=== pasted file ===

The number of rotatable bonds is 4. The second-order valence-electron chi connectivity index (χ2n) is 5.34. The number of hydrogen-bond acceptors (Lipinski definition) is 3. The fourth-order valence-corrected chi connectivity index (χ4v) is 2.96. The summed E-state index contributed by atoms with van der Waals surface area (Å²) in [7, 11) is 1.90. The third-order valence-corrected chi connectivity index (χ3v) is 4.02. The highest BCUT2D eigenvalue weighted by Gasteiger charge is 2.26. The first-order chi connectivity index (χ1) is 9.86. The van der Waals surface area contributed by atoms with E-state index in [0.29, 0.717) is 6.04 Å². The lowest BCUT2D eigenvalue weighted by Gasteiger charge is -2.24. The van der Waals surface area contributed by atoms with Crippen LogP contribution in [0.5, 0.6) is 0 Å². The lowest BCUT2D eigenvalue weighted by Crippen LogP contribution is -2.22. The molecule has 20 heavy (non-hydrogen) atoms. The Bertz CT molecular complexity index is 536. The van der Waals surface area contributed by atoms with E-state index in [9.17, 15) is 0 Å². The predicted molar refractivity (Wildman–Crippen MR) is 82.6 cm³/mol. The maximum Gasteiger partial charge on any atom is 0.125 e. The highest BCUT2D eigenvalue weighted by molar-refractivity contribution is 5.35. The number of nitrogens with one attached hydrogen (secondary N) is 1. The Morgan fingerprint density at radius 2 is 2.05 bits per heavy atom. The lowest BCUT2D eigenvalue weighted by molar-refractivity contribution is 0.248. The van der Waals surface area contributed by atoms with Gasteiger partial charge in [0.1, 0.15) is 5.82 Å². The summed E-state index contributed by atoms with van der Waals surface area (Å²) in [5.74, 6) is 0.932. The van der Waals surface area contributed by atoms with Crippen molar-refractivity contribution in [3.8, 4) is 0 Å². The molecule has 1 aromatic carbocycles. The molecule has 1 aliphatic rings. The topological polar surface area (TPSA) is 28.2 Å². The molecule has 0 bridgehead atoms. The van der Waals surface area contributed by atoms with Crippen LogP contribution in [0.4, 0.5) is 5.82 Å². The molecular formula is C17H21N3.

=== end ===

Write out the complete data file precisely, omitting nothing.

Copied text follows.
The number of rotatable bonds is 4. The second-order valence-electron chi connectivity index (χ2n) is 5.34. The number of hydrogen-bond acceptors (Lipinski definition) is 3. The fourth-order valence-corrected chi connectivity index (χ4v) is 2.96. The summed E-state index contributed by atoms with van der Waals surface area (Å²) in [7, 11) is 1.90. The third-order valence-corrected chi connectivity index (χ3v) is 4.02. The highest BCUT2D eigenvalue weighted by Gasteiger charge is 2.26. The first-order chi connectivity index (χ1) is 9.86. The van der Waals surface area contributed by atoms with E-state index in [0.29, 0.717) is 6.04 Å². The lowest BCUT2D eigenvalue weighted by Gasteiger charge is -2.24. The van der Waals surface area contributed by atoms with Crippen LogP contribution in [0.5, 0.6) is 0 Å². The lowest BCUT2D eigenvalue weighted by Crippen LogP contribution is -2.22. The molecule has 20 heavy (non-hydrogen) atoms. The Bertz CT molecular complexity index is 536. The van der Waals surface area contributed by atoms with E-state index in [9.17, 15) is 0 Å². The predicted molar refractivity (Wildman–Crippen MR) is 82.6 cm³/mol. The maximum Gasteiger partial charge on any atom is 0.125 e. The highest BCUT2D eigenvalue weighted by molar-refractivity contribution is 5.35. The number of nitrogens with one attached hydrogen (secondary N) is 1. The Morgan fingerprint density at radius 2 is 2.05 bits per heavy atom. The lowest BCUT2D eigenvalue weighted by molar-refractivity contribution is 0.248. The van der Waals surface area contributed by atoms with Gasteiger partial charge in [0.1, 0.15) is 5.82 Å². The summed E-state index contributed by atoms with van der Waals surface area (Å²) in [5.74, 6) is 0.932. The van der Waals surface area contributed by atoms with Crippen molar-refractivity contribution in [3.8, 4) is 0 Å². The molecule has 1 aromatic carbocycles. The molecule has 1 aliphatic rings. The topological polar surface area (TPSA) is 28.2 Å². The molecule has 0 bridgehead atoms. The van der Waals surface area contributed by atoms with Crippen LogP contribution in [0.4, 0.5) is 5.82 Å². The molecular formula is C17H21N3.